They are celebrated in song to this day in the chorus of the Greeks; the one for having allured the fishes, and the other for having surrounded Thebes with walls by the power of music. Another, a Thracian, a cunning master of his art he also is the subject of a Hellenic legendtamed the wild beasts by the mere might of song; and transplanted trees--oaks--by music. I might tell you also the story of another, a brother to these--the subject of a myth, and a minstrel--Eunomos the Locrian and the Pythic grasshopper. A solemn Hellenic assembly had met at Pytho, to celebrate the death of the Pythic serpent, when Eunomos sang the reptile's epitaph.
Part 2 of 6, chapters Locations numbered in the order they appear in this part of Acts, including the main journeys of Philip the Evangelist 8: All Church members except the apostles were scattered over the countryside of Judea and Samaria.
While reverent men buried Stephen and mourned deeply over him, Saul harassed the Church bitterly. He would go from house to house, drag out both men and women and have them committed to prison.
Those who were dispersed by this action went throughout the country, preaching the good news of the message as they went.
Philip, for instance, went down to the city of Samaria and preached Christ to the people there. His words met with a ready and sympathetic response from the large crowds who listened to him and saw the miracles which he performed.
With loud cries evil spirits came out of those who had been possessed by them; and many paralysed and lame people were cured.
As a result there was great rejoicing in that city. A magician believes in Christ 8: He pretended that he was somebody great and everyone from the lowest to the highest was fascinated by him.
Indeed, they used to say, "This man must be that great power of God. But when they had come to believe Philip as he proclaimed to them the good news of the kingdom of God and of the name of Jesus Christ, men and women alike were baptised.
Even Simon himself became a believer and after his baptism attached himself closely to Philip. As he saw the signs and remarkable demonstrations of power which took place, he lived in a state of constant wonder. God confirms Samaria's acceptance of the Gospel 8: When these two had arrived they prayed for the Samaritans that they might receive the Holy Spirit for as yet he had not fallen upon any of them.
They were living simply as men and women who had been baptised in the name of the Lord Jesus. So then and there they laid their hands on them and they received the Holy Spirit. Simon's monstrous suggestion is sternly rebuked 8: How dare you think you could buy the gift of God!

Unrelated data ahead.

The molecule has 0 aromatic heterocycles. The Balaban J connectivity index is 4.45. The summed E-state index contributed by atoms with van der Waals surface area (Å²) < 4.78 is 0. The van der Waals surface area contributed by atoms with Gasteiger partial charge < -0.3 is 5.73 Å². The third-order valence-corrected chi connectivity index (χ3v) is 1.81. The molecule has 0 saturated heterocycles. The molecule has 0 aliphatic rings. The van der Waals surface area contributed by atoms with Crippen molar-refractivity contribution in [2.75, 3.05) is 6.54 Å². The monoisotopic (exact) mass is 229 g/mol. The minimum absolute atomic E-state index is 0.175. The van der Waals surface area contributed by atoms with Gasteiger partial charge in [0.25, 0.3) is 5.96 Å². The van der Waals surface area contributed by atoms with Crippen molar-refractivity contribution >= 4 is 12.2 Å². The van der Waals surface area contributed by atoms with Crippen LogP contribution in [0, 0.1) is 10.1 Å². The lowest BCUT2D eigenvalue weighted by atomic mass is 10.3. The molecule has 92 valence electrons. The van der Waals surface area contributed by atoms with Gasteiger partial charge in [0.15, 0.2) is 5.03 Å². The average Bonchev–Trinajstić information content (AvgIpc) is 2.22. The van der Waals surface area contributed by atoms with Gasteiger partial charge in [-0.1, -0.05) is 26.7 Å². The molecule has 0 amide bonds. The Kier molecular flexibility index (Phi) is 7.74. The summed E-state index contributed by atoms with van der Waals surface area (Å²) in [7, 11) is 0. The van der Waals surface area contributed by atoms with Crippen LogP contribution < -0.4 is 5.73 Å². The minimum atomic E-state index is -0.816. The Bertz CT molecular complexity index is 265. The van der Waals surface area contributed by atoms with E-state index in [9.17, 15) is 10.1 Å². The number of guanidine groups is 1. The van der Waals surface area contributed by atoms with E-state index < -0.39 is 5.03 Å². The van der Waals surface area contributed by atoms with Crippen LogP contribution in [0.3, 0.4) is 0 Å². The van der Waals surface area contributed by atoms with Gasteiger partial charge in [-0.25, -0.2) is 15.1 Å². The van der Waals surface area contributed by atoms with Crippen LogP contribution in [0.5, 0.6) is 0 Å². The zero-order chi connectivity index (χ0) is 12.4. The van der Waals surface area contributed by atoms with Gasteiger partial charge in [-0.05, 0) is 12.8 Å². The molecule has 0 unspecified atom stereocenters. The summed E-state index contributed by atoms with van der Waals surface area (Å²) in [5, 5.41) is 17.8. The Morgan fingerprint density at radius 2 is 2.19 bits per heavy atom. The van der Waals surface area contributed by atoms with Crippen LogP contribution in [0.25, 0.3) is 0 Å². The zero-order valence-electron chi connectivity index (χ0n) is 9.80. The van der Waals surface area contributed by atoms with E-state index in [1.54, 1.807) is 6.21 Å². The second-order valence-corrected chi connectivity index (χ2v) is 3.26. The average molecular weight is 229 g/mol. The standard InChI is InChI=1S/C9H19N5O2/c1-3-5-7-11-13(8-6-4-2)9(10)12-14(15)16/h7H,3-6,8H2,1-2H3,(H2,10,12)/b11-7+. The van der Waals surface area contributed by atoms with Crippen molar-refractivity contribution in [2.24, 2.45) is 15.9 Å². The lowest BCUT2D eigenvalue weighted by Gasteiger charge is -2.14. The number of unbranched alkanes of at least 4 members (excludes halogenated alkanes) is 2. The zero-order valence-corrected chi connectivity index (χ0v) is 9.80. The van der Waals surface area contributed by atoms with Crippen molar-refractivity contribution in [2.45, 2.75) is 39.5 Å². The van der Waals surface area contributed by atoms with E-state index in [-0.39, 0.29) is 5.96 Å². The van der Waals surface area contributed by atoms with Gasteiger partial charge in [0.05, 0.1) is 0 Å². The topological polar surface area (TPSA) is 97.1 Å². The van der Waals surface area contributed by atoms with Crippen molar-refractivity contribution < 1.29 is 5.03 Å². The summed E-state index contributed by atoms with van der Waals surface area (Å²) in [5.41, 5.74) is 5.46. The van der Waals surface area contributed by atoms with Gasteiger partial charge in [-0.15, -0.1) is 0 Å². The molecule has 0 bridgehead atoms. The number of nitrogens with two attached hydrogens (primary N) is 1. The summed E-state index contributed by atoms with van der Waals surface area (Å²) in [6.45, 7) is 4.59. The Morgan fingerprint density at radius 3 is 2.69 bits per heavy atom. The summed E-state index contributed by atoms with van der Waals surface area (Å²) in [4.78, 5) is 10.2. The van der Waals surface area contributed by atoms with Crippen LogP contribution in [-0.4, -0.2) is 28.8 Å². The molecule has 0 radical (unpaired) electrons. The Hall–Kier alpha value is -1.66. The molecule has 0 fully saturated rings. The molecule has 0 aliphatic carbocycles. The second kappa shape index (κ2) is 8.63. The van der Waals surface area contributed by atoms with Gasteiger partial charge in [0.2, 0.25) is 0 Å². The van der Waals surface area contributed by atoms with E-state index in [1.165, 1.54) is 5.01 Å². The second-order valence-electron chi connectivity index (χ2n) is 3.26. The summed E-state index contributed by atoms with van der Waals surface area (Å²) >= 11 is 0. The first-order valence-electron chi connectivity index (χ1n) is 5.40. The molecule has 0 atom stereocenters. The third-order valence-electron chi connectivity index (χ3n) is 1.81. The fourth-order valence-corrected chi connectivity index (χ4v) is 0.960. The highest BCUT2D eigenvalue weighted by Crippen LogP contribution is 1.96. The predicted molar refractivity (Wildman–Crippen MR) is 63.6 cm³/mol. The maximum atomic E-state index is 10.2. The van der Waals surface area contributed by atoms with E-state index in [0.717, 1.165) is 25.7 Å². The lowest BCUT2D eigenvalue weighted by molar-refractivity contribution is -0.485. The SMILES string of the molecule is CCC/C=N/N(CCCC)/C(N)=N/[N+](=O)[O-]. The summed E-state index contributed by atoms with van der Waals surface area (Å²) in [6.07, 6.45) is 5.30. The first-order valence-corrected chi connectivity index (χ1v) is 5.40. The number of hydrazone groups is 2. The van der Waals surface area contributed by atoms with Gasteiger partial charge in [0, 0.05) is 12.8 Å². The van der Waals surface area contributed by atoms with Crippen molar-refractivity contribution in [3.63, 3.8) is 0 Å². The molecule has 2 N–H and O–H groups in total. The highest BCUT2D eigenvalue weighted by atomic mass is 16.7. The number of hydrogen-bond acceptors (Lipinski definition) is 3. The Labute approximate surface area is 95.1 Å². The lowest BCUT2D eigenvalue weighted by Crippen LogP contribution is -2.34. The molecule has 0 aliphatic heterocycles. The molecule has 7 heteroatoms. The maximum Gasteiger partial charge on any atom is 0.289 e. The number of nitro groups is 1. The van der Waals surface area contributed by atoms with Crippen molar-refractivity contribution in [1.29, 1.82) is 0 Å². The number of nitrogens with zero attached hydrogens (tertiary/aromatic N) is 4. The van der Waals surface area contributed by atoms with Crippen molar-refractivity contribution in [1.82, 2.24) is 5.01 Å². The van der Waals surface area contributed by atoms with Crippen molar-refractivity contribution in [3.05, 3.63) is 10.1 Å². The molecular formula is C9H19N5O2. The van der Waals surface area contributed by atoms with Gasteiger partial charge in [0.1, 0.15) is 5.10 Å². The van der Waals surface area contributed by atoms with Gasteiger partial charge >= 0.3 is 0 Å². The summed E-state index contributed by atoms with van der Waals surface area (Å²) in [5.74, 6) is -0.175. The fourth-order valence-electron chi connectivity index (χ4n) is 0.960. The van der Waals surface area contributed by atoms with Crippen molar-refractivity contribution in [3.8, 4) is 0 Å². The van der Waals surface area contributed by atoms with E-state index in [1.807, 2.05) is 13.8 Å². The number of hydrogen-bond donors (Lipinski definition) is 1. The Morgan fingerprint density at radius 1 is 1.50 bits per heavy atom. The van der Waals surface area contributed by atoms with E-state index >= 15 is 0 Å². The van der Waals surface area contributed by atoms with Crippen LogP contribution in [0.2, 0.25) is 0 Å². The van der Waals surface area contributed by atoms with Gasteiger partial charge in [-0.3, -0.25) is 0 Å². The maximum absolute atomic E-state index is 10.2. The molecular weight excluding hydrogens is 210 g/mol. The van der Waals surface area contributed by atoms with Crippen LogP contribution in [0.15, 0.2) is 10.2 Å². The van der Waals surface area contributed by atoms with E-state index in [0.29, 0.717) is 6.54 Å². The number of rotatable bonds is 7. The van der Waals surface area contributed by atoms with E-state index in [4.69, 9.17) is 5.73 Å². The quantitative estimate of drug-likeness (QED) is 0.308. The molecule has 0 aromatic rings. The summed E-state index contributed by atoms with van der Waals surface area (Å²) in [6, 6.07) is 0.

You can have no share or place in this ministry, for your heart is not honest before God. All you can do now is to repent of this wickedness of yours and pray earnestly to God that the evil intention of your heart may be forgiven.
For I can see inside you, and I see a man bitter with jealousy and bound with his own sin! Philip is given an unique opportunity 8: At this very moment an Ethiopian eunuch, a minister and in fact the treasurer to Candace, queen of the Ethiopians, was on his way home after coming to Jerusalem to worship.
He was sitting in his carriage reading the prophet Isaiah.
The Spirit said to Philip, "Approach this carriage, and keep close to it. The passage of scripture he was reading was this: In his humiliation his justice was taken away. And who will declare his generation? For his life is taken from the earth. As they proceeded along the road they came to some water, and the eunuch said, "Look, here is some water; is there any reason why I should not be baptised now?
Then both of them went down to the water and Philip baptised the eunuch. When they came up out of the water the Spirit of the Lord took Philip away suddenly and the eunuch saw no more of him, but proceeded on his journey with a heart full of joy.
Philip found himself at Azotus and as he passed through the countryside he went on telling the good news in all the cities until he came to Caesarea. Locations 45 and 9 are referred to in Galatians, chapters 1 and 2 9:The following stations of the cross are based on those celebrated by Pope John Paul II on Good Friday They are presented here as an alternative to the traditional stations and as a way of reflecting more deeply on the Scriptural accounts of Christ's passion.
The speaker in Countee Cullen's "Simon the Cyrenian Speaks" identifies himself as Simon of Cyrene, a Greek province, part of which is now in modern day Libya.
At some point, .
Mark chapter 15 KJV (King James Version) "joe" one year, ago is right about what Jesus said oh the cross: Jesus was speaking in His native language, not speaking in tongues as in Acts.
Simon of Cyrene / s aɪ ˈ r iː n i / (Hebrew: שמעון "Hearkening; listening", Standard Hebrew Šimʿon, Tiberian Hebrew Šimʿôn; Greek: Σίμων Κυρηναῖος, Simōn Kyrēnaios) was the man compelled by the Romans to carry the cross of Jesus of Nazareth as Jesus was taken to his crucifixion, according to all three Synoptic Gospels.
Pro-Life Stations of the Cross. On Good Friday in , Pope St. John Paul II celebrated a variation of the traditional Stations of the Cross. In the following text, the USCCB Secretariat of Pro-Life Activities incorporated the titles and Scriptural readings he used and .
'And they compel one Simon, a Cyrenian, who passed by, coming out of the country, the father of Alexander and Rufus, to bear His Cross.' -- Mark xv How little these soldiers knew that they were making this man immortal!
What a strange fate that is which has befallen chose persons in the Gospel.